Tossing Lessons: Tales of Cultural Exchanges Gone Wrong
“I don’t know why they call it the Perfume River. It sure doesn’t smell that good.”
–Yours truly during a River cruise in Hue.
The path to hell may be paved with good intentions, but the road to Hue leads to Heaven and it costs $4 to get in.
At least, that’s what the driver of the bus said we could see at the second stop of the day if we didn’t want to spend an hour at China Beach. By now I was traveling with Sunny and a bunch of Israelis, and the thought of paying to see Heaven and Hell appealed to me. I’d already seen Hell, but figured this might be my only chance to see Heaven, dead or alive. Both places are part of a series of caves found at a Buddhist sanctuary built on Tho Son (Vietnamese for “earth”). In turn, Tho Son is one of the Marble Mountains, each of which is made of marble and is named after one of the five elements. As interpretations of heaven go, it wasn’t bad, but I don’t have much to compare it to.
If I hadn’t known any better, I would have sworn that both places looked like mountain caverns with large religious statues inside them. The view from the top is impressive, though: China Beach and the South China Sea. Less impressive were the kids who hung around the site just so they could walk alongside tourists and charge for giving directions to places visitors already knew how to reach. Although the children cursed us, neither Sunny nor I fell for the scam. Ah, the joys of a young tourism industry.
Two years before my trip tourism was all but unheard of in Vietnam, a number of repeat backpackers told me. One couple even said foreigners were such a novelty in Nha Trang during their 1994 visit that locals couldn’t do enough for them. When the husband’s sandals broke, for example, residents walked the couple to a cobbler in a nearby market who worked on his shoes while they waited. The people sat with them, brought them food and wouldn’t let them leave until the work was done. They also wouldn’t take any extra money. The opposite was true when I visited. Many (but not all) of the people charged for even the smallest bit of useless information. There was also an established travelers’ route with a network of companies offering buses to shuttle people along. I would like to say I strayed from the Saigon-Dalat-Nha Trang-Hoi An-Hue-Hanoi route, but I didn’t. Although I didn’t even stray too far from the central districts of the cities I visited, I made a point of straying beyond the tourist zone and into the residential neighborhoods. Even so, it was hard to escape the haranguing of omni-present cyclo drivers who believe every foreigner needs a ride; and seem genuinely puzzled when any tourist might actually want to walk anywhere, no matter how near, when they can take you there and overcharge you much more quickly.
Although I’m pretty sure Hue’s citizens have never seen “Saturday Night Live” or “Wayne’s World,” I’m sure they must hate the shows with a passion because both are responsible for an exchange they must hear thousands of times a day every day.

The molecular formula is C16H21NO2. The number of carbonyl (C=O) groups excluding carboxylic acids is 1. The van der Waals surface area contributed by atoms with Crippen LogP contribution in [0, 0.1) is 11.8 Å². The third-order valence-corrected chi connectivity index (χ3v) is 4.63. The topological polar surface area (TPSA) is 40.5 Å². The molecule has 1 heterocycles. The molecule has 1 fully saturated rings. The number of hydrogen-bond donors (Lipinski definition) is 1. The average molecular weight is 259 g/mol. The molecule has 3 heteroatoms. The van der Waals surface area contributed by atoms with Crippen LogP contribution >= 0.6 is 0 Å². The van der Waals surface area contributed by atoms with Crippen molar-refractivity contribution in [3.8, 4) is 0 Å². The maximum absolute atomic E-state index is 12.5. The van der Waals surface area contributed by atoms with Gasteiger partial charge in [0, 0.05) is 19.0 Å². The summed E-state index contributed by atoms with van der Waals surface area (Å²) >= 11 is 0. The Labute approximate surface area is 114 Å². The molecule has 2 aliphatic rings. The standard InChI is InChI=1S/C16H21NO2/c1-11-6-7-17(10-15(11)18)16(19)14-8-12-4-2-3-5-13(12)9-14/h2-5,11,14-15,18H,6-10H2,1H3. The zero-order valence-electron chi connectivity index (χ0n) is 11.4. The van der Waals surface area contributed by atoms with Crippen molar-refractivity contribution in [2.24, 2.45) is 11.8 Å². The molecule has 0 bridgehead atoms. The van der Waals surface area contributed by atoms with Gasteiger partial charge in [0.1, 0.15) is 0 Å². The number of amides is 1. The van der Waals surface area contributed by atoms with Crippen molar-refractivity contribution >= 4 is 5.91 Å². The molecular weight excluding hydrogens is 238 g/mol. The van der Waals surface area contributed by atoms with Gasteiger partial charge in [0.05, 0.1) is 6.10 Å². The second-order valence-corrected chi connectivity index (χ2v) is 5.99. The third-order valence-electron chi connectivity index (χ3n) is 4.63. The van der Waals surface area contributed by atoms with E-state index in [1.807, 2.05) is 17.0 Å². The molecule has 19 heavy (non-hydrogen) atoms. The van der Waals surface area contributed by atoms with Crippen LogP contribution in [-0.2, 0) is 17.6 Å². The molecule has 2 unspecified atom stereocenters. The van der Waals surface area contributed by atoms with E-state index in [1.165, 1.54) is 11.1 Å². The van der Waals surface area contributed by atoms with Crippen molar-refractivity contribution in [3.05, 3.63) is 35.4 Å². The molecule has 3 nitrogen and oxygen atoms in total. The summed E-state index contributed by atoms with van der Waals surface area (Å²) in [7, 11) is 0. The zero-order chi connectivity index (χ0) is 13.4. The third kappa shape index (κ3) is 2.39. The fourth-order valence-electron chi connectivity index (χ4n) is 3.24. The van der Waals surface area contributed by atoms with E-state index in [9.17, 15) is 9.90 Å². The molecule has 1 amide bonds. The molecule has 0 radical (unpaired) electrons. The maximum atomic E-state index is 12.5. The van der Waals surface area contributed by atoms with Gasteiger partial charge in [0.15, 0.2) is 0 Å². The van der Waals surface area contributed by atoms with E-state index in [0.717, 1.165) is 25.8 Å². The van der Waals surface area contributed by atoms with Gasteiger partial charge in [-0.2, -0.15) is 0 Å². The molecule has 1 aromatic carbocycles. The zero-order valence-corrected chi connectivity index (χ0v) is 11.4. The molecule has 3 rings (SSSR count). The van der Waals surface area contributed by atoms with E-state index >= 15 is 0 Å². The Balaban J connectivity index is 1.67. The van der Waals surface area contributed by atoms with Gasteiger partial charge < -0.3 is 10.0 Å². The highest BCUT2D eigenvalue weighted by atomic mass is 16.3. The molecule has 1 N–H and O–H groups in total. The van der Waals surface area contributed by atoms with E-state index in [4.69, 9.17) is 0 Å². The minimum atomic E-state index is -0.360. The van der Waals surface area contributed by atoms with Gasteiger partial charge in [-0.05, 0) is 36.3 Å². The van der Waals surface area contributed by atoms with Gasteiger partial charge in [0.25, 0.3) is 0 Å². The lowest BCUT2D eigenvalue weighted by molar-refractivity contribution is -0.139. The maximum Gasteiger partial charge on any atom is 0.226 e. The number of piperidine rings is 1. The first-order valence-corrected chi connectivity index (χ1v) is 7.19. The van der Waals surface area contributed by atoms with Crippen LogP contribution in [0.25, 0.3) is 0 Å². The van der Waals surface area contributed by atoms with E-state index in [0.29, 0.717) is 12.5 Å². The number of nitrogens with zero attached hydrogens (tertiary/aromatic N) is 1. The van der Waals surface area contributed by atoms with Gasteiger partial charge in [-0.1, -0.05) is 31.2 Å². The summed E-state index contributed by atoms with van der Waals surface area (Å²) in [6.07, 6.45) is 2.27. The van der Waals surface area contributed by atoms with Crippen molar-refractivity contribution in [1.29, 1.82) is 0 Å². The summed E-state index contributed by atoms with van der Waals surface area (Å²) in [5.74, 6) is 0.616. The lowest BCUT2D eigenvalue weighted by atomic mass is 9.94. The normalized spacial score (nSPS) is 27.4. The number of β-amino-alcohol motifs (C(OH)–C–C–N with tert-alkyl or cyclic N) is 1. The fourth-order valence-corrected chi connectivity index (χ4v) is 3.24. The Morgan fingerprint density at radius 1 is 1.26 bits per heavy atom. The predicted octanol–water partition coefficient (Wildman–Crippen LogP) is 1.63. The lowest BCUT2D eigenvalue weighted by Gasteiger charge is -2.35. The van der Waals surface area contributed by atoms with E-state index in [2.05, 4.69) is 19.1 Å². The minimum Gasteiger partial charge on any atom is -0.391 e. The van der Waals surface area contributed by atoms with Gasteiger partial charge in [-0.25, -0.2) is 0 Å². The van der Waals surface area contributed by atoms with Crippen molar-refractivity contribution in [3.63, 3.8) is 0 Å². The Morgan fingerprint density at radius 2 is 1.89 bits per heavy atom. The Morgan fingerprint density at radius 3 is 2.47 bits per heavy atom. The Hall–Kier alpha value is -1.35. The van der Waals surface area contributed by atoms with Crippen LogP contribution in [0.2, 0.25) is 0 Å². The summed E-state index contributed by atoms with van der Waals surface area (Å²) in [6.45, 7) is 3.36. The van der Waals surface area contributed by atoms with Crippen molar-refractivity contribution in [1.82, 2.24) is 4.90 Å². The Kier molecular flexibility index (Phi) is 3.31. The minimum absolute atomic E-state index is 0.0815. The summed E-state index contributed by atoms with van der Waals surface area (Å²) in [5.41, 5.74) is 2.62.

“H-way!” (which is how the town’s name is pronounced.)
And each time people in tourism-related business hear it, I’m sure they just smile and pretend it’s the first time they’ve heard it. Partly because that’s what’s done to keep customers happy and also because they don’t know how to sarcastically say, “Gee, I’ve never heard that before” in English.
Although I rode to Hue in a bus full of Israelis, the only person to notice it was the Jewish holiday of Shavuot was the only gentile on the bus, Sunny. Like me, most of the Jews probably couldn’t have told you the significance of Shavuot even if the planet depended on it, but we celebrated anyway. Since there were no synagogues, we opted for dinner at a restaurant we called Lac’s Place (Lac Thanh Restaurant) because it amused us.
Lac’s is known among backpackers for its good food and its owner, who is mute. Ordering food there is a challenge because Lac can’t speak and his daughter doesn’t know English. Lac didn’t have trouble communicating with us when he tried to sell us a cruise down the Perfume River in a fishing boat, however. He simply mimed riding in a boat, swimming, looking at temples, laughing and eating.
It was a Kodak moment.
Somehow, we overcame his handicap and negotiated a good rate on a trip for the next morning even though none of us had even considered cruising the river. We even changed the tour so we wouldn’t have to spend so much time at the city’s many pagodas.
Once dinner was over, all 15 of us began talking about odd English expressions and euphemisms. Apparently, no such conversation is complete without considering all of the language’s odd phrases for vomit because we listed them including Riding the White Bus, paying homage to the ceramic gods, up-chucking, a technicolor yawn, and, one I’d never heard of before: Calling God on the Great White Phone. Then I chimed in with a phrase I’d heard in Saigon: Tossing.
Although I’d always associated the phrase with throwing (“toss the ball”), cooking (“tossed salads”), and vomit (“tossing your cookies”), I was floored to learn it means something completely different to Brits, Aussies and Kiwis: masturbation. I didn’t realize it had this meaning until an Australian woman in a Saigon cafe told me she’d been crossing a street earlier in the day, looked at the traffic and saw a motorcycle rider playing with himself while waiting for the light to change.
“Oh my god, he’s tossing himself!” she recalled thinking.
I understood what she meant, but I couldn’t get over the picture the phrase painted. Instead of imagining a motorcyclist sitting at a traffic light with his fly open, all I could see in my mind’s eye was a man grabbing himself by the butt with both hands and throwing himself across a room. The more I thought about the phrase, the more I realized how inaccurate it was. The man wasn’t really tossing. He was merely pulling.